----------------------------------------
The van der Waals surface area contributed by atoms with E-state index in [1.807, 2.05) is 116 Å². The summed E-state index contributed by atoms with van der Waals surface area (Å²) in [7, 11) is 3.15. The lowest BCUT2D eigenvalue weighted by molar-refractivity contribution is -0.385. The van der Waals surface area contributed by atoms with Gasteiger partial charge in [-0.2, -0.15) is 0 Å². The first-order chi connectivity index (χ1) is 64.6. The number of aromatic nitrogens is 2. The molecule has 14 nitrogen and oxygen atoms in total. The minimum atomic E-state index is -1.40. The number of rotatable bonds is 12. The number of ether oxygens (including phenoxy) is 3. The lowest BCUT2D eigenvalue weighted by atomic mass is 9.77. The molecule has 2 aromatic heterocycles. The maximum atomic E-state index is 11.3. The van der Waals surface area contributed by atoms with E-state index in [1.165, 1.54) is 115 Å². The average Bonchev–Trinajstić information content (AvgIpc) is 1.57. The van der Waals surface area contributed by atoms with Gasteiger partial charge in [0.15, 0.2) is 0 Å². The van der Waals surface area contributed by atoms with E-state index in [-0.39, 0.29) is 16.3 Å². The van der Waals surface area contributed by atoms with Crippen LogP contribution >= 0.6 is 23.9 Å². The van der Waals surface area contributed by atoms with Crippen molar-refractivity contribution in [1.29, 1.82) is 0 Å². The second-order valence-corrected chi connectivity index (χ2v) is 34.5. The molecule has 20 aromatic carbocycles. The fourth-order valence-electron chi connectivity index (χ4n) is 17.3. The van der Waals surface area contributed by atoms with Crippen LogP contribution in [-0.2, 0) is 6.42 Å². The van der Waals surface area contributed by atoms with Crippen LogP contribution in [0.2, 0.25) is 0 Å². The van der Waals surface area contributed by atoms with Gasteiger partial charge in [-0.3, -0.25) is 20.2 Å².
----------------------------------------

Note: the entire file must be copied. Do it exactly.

The van der Waals surface area contributed by atoms with E-state index in [1.807, 2.05) is 116 Å². The summed E-state index contributed by atoms with van der Waals surface area (Å²) in [7, 11) is 3.15. The lowest BCUT2D eigenvalue weighted by molar-refractivity contribution is -0.385. The van der Waals surface area contributed by atoms with Gasteiger partial charge in [-0.2, -0.15) is 0 Å². The first-order chi connectivity index (χ1) is 64.6. The number of aromatic nitrogens is 2. The molecule has 14 nitrogen and oxygen atoms in total. The minimum atomic E-state index is -1.40. The number of rotatable bonds is 12. The number of ether oxygens (including phenoxy) is 3. The lowest BCUT2D eigenvalue weighted by atomic mass is 9.77. The molecule has 2 aromatic heterocycles. The maximum atomic E-state index is 11.3. The van der Waals surface area contributed by atoms with E-state index in [1.165, 1.54) is 115 Å². The average Bonchev–Trinajstić information content (AvgIpc) is 1.57. The van der Waals surface area contributed by atoms with Gasteiger partial charge in [0.15, 0.2) is 0 Å². The van der Waals surface area contributed by atoms with E-state index in [-0.39, 0.29) is 16.3 Å². The van der Waals surface area contributed by atoms with Crippen LogP contribution >= 0.6 is 23.9 Å². The van der Waals surface area contributed by atoms with Crippen molar-refractivity contribution in [1.29, 1.82) is 0 Å². The second-order valence-corrected chi connectivity index (χ2v) is 34.5. The molecule has 20 aromatic carbocycles. The fourth-order valence-electron chi connectivity index (χ4n) is 17.3. The van der Waals surface area contributed by atoms with Crippen LogP contribution in [-0.2, 0) is 6.42 Å². The van der Waals surface area contributed by atoms with Crippen LogP contribution in [0.2, 0.25) is 0 Å². The van der Waals surface area contributed by atoms with Gasteiger partial charge in [-0.3, -0.25) is 20.2 Å².